My weekend was a nice one, including some gym time and a couple of hours on the beach with Bridgit on Saturday. I finally turned on my air conditioning and the thought of leaving the coolness (okay, freezingness) of my apartment fills me with dread. Also, strangely, my apartment has reverted back to the way it smelled when I first moved in. I’m sure it’s due to the heat and being closed up more often, but every time I walk in, I am transported to my early days in Okinawa.

This week is supposed to be surprisingly normal with my usual 10 classes and no strange events during the day. Sorry that my life hasn’t been full of any extreme excitement. I am starting to make lists of things to get done before leaving and need to ship some boxes this week. I have also paid my last month’s rent and am getting ready to blow some money on myself in the near future. I can’t believe that in 32 short days, I will be walking on real American soil (not the military base kind) and will be facing an extended time in the States for the first time in a long time. Anyone know of any jobs?!?! Seriously.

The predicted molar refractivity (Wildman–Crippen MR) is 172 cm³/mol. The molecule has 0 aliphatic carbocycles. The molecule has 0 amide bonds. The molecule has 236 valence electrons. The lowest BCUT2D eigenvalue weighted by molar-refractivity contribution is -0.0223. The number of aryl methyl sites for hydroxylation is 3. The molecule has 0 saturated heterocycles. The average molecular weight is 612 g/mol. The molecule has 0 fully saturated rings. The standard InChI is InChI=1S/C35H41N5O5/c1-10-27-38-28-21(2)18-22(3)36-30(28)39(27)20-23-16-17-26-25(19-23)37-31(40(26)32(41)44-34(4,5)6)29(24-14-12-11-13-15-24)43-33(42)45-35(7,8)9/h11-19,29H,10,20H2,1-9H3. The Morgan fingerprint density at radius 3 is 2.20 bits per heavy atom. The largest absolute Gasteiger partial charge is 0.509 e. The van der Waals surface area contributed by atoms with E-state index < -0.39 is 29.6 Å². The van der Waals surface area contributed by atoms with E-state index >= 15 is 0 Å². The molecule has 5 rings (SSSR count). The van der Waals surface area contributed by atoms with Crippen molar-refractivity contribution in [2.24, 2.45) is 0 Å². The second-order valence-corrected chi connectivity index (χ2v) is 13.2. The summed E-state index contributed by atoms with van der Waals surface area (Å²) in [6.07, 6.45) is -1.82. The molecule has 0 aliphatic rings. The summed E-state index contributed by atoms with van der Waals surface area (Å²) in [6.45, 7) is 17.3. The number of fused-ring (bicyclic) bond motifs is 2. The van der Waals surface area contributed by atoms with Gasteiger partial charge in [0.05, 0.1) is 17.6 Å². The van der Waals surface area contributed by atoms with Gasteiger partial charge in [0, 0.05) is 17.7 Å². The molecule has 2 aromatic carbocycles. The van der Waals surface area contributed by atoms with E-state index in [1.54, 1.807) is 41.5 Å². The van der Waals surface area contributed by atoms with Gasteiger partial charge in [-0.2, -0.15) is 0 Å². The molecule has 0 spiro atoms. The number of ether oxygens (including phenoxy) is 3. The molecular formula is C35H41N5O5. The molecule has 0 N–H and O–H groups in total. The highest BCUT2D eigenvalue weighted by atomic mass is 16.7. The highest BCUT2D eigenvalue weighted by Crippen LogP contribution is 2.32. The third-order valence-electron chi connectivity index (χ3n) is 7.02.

Sunday, June 17, 2007

A Steamy Weekend

In more ways than one. The weather. The loooooove motels. The hotness of a stone room.

First, the not-so-steamy stuff. On Friday, my not-crazy-at-all gym friend, Izumi, joined me for dinner. She picked the restaurant, an Italian place that I had never been to, and we spent three hours enjoying our meal and talking. The food was oishii and the conversation was nice. We discussed all sorts of things and although I’m not sure if she was following everything I said, it wasn’t awkward and we made a dinner date for next Friday at the other restaurant that she wanted to take me to. A successful first date (and things weren't strange between us at the gym today. Ha.)...

Izumi mentioned that she forgot her camera but wanted to do “Print Club.” You all know that I’m never one to refuse print club! She said she hasn’t been in a booth for two years and as we scoured Mihama for the best shots, we found a bit of a Print Club Mecca with scissors for cutting apart your pictures at various stations, about 20 different booths, costumes to wear for your pictures if you’re so inclined. We picked the shiny booth that was “New Model” and jumped in. I was so happy to see that Izumi struggled with what exactly was supposed to be happening as well! I thought it was just my total lack of Japanese skills. We took some of the best shots that I’ve done and had a blast trying to figure out all the menus.